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Microsoft contractors listened to conversations from Xbox One users

Published Aug 21st, 2019 6:36PM EDT
Xbox One
Image: Stephen Brashear/Invision/AP/Shutterstock

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In a story that shouldn’t surprise anyone at this point, Vice is reporting that contractors working for Microsoft were able to listen to voice commands and full-on conversations spoken by Xbox One users. Similar to stories we’ve seen involving Siri and other virtual assistants, audio of conversations was sometimes recorded by the Xbox when certain trigger words were registered by mistake.

Naturally, the reason contractors were listening to audio in the first place was to improve the overall reliability of the software. Still, the notion of contractors listening to user audio — especially when children are involved — is bound to raise a few eyebrows.

“We’ve long been clear that we collect voice data to improve voice-enabled services and that this data is sometimes reviewed by vendors,” Microsoft said in a statement. “We’ve recently updated our privacy statement to add greater clarity that people sometimes review this data as part of the product improvement process.”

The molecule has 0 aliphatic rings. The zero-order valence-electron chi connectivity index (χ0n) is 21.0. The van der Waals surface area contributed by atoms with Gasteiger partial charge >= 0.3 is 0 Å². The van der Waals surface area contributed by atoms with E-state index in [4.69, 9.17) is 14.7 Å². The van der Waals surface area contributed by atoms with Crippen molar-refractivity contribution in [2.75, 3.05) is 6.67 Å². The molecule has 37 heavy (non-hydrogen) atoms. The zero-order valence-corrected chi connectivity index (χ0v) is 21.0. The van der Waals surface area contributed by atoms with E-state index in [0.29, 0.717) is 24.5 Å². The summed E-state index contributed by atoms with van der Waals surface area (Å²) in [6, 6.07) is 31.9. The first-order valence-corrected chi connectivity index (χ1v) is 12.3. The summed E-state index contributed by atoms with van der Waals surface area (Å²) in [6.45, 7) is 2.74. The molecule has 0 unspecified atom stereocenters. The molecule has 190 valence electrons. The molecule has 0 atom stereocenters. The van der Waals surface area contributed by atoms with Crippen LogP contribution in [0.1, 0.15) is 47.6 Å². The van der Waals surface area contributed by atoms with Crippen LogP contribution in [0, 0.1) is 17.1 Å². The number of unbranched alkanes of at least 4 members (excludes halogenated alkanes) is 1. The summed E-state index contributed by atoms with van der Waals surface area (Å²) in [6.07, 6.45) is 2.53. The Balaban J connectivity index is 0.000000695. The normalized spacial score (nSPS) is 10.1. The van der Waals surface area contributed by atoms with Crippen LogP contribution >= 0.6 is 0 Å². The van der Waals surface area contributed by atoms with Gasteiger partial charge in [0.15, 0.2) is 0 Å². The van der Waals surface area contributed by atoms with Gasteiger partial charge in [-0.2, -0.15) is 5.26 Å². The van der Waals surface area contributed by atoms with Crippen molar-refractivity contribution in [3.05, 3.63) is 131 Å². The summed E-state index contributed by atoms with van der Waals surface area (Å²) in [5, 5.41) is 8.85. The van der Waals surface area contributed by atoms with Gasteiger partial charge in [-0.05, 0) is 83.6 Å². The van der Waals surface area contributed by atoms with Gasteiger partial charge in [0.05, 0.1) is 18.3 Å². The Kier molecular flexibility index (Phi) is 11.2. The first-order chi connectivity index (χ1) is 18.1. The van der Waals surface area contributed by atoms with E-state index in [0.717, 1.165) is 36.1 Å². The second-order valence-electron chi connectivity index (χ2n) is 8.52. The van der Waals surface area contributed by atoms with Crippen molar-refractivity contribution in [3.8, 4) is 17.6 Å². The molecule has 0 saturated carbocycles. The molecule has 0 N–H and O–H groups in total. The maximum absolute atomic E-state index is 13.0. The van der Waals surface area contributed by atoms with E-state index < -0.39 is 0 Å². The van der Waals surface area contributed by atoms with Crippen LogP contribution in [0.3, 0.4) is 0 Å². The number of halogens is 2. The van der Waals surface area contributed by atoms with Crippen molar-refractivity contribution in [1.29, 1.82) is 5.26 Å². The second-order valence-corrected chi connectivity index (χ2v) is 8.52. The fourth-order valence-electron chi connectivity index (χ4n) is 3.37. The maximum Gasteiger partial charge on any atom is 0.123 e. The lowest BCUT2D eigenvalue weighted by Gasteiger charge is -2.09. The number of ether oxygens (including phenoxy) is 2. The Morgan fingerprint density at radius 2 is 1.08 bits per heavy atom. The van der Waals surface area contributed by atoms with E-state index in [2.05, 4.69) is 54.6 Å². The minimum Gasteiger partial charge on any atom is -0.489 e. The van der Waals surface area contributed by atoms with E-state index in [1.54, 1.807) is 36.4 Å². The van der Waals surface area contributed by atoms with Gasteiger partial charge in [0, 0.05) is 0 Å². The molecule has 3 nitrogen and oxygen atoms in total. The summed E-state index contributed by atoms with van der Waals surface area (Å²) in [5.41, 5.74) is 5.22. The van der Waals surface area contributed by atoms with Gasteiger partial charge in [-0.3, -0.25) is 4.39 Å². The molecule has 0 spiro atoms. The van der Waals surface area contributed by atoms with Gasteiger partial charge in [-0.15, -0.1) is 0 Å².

It’s worth noting that Microsoft, in contrast to what we saw with Apple, gets customer permission before enabling audio recording. Additionally, the company takes steps to “de-identify voice snippets being reviewed to protect people’s privacy, and we require that handling of this data be held to the highest privacy standards in the law.”

Now if all this sounds familiar, it’s because a number of companies have been chastised for not being transparent about similar programs designed to improve performance of their own intelligent assistants. Earlier this month, for example, word surfaced that contractors working for Apple were able to listen in on private conversations when Siri was inadvertently called into action.

“There have been countless instances of recordings featuring private discussions between doctors and patients, business deals, seemingly criminal dealings, sexual encounters and so on,” one contractor for Apple explained. “These recordings are accompanied by user data showing location, contact details, and app data.”

In the wake of that expose, Apple opted to suspend its Siri review program pending a deeper investigation.

Facebook also endured a similar mini-scandal earlier this month for the same type of activity. And much like Apple, Facebook decided to stop using contractors as a means to record user audio recordings.

Yoni Heisler Contributing Writer

Yoni Heisler has been writing about Apple and the tech industry at large with over 15 years of experience. A life long expert Mac user and Apple expert, his writing has appeared in Edible Apple, Network World, MacLife, Macworld UK, and TUAW.

When not analyzing the latest happenings with Apple, Yoni enjoys catching Improv shows in Chicago, playing soccer, and cultivating new TV show addictions.